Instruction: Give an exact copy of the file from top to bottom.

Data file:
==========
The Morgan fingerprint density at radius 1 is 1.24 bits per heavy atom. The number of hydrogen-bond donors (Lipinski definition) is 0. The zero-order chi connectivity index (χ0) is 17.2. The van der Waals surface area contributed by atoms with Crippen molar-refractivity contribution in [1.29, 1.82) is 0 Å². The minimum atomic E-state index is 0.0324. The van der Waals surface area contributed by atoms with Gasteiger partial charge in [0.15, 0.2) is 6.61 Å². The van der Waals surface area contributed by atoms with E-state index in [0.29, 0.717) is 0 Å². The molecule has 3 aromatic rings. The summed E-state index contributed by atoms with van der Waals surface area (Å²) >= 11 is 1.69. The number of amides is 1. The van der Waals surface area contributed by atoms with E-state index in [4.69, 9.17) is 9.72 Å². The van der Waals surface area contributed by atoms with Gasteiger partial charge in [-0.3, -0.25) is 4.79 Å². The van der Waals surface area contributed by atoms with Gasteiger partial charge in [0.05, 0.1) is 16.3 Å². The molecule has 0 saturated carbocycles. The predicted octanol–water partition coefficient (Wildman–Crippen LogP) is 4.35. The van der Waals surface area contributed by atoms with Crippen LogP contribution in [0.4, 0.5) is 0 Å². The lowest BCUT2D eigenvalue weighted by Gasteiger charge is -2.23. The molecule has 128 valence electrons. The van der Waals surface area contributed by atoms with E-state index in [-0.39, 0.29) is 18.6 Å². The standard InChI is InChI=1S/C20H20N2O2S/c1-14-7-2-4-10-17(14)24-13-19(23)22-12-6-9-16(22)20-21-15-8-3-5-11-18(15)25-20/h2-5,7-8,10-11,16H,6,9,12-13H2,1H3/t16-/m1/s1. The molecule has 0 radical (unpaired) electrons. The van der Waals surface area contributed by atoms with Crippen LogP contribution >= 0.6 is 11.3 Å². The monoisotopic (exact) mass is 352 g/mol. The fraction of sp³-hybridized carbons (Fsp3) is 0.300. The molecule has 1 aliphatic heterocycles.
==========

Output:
The Morgan fingerprint density at radius 1 is 1.24 bits per heavy atom. The number of hydrogen-bond donors (Lipinski definition) is 0. The zero-order chi connectivity index (χ0) is 17.2. The van der Waals surface area contributed by atoms with Crippen molar-refractivity contribution in [1.29, 1.82) is 0 Å². The minimum atomic E-state index is 0.0324. The van der Waals surface area contributed by atoms with Gasteiger partial charge in [0.15, 0.2) is 6.61 Å². The van der Waals surface area contributed by atoms with E-state index in [0.29, 0.717) is 0 Å². The molecule has 3 aromatic rings. The summed E-state index contributed by atoms with van der Waals surface area (Å²) >= 11 is 1.69. The number of amides is 1. The van der Waals surface area contributed by atoms with E-state index in [4.69, 9.17) is 9.72 Å². The van der Waals surface area contributed by atoms with Gasteiger partial charge in [-0.3, -0.25) is 4.79 Å². The van der Waals surface area contributed by atoms with Gasteiger partial charge in [0.05, 0.1) is 16.3 Å². The molecule has 0 saturated carbocycles. The predicted octanol–water partition coefficient (Wildman–Crippen LogP) is 4.35. The van der Waals surface area contributed by atoms with Crippen LogP contribution in [0.4, 0.5) is 0 Å². The lowest BCUT2D eigenvalue weighted by Gasteiger charge is -2.23. The molecule has 128 valence electrons. The van der Waals surface area contributed by atoms with E-state index in [-0.39, 0.29) is 18.6 Å². The standard InChI is InChI=1S/C20H20N2O2S/c1-14-7-2-4-10-17(14)24-13-19(23)22-12-6-9-16(22)20-21-15-8-3-5-11-18(15)25-20/h2-5,7-8,10-11,16H,6,9,12-13H2,1H3/t16-/m1/s1. The molecule has 0 radical (unpaired) electrons. The van der Waals surface area contributed by atoms with Crippen LogP contribution >= 0.6 is 11.3 Å². The monoisotopic (exact) mass is 352 g/mol. The fraction of sp³-hybridized carbons (Fsp3) is 0.300. The molecule has 1 aliphatic heterocycles.